Director - Jonathan Mostow
Release date – September 25, 2009
Runtime – 88 min; PG-13
Bruce Willis – Tom Greer
Ving Rhames – The Prophet
Radha Mitchell – Peters
The definition of a surrogate is “One that takes the place of another; a substitute.” I wish I could have had my own surrogate attend the viewing of Surrogates I sat through, and maybe report back to me.
Bruce Willis is agent Tom Greer, a man we initially come to know as a chiseled chin, perfect skin and flowing, parted hair attempt at a modern day god of a detective, but who we quickly come to realize is just an average couch potato at home, balding and out of shape. Why the dichotomy? Oh the humanity! We initially meet Greer’s surrogate, a robot-esque humanoid which roams the real world while it’s’ owner sits safely at home connected via wires which allow sensation and a ‘real world feel’ without any of the complications.
The idea is intriguing (though not new) and I suppose a good story is somewhere to be found, but it is not here. Too much of this film is formulaic (for no reason!) and too much of it is harshly edited to keep us un-nauseated. Why the director (Jonathan Mostow – of Terminator 3: Rise of the Machines fame) chose to gloss over all the important and potentially exciting aspects of a world where people sit at home and control themselves through surrogate robots is beyond me. Instead, what we end up with is a conventional story that quickly deteriorates into an obvious who-dunnit detective piece. If you don’t figure the entire story out by the half way point you either A: Fell asleep; B: Went to get popcorn and decided not to go back; or C: you were absurdly high.
The gist of the film is as follows: In a world where 98% of the population uses a surrogate to live life, and 2% resist this new technology, there is little crime and no murder, since the surrogate is a robot and the controller cannot be harmed in real life if the surrogate goes splat – or so it always was, until a strange killing device is employed and all hell breaks loose. Tell me again why there are so many surrogate cops in this movie when most crimes are no longer happening? No worries, it’s just one of a thousand questions I don’t really want an answer to from this film.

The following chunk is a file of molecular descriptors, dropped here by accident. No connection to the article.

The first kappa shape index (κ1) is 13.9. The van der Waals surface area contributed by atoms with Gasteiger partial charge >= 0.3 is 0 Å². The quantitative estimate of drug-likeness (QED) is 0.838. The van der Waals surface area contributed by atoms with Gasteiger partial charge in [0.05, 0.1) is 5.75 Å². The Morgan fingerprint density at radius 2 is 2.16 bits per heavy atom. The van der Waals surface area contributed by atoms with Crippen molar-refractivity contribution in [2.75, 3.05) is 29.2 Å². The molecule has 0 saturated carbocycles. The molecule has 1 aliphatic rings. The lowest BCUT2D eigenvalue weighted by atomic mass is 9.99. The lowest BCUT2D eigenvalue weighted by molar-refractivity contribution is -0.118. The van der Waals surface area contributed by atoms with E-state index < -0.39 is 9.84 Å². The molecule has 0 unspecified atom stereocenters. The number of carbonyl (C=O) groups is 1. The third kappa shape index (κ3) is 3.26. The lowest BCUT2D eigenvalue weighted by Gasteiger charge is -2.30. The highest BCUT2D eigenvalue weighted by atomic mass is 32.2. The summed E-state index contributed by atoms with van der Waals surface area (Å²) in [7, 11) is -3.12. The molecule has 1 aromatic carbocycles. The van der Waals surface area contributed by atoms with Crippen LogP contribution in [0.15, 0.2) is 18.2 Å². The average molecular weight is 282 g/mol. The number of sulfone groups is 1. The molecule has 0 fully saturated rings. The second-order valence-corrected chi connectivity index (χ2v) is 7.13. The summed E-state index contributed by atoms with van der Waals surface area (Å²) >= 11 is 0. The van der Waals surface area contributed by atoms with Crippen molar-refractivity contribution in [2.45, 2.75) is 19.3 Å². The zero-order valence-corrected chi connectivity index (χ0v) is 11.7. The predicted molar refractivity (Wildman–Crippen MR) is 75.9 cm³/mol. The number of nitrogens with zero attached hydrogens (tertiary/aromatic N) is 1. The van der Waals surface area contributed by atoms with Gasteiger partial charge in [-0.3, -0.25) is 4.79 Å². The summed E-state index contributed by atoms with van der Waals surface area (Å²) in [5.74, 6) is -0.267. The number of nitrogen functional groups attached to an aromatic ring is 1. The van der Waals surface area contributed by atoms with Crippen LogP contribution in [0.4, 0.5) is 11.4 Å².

Without giving away any of the awful details, Greer is dismissed by his superior for improper conduct (shocking, this has never happened in a cop movie before) and he goes rogue to find out information. This is some serious writing folks. The end is just what it always was going to be, and the questions you think you want answered about what you just watched will not be answered. I mean, if your surrogates have sexual intercourse…well… you know, all those crazy questions.
If you look at the cast credits you’ll notice Ving Rhames is credited as The Prophet. The Prophet. Ving Rhames. If that doesn’t just scream to you that his role will be nothing more than a stereotype of so many movies with a fringe society that threatens the evil-doers nothing will. Any of the intriguing characters in this story are so quickly dismissed in depth that it is difficult to understand why they were even cast. With all that said, the film is not as bad as I thought it would be, and at just 88 minutes it isn’t pretending to be more than it is, which has to count for something.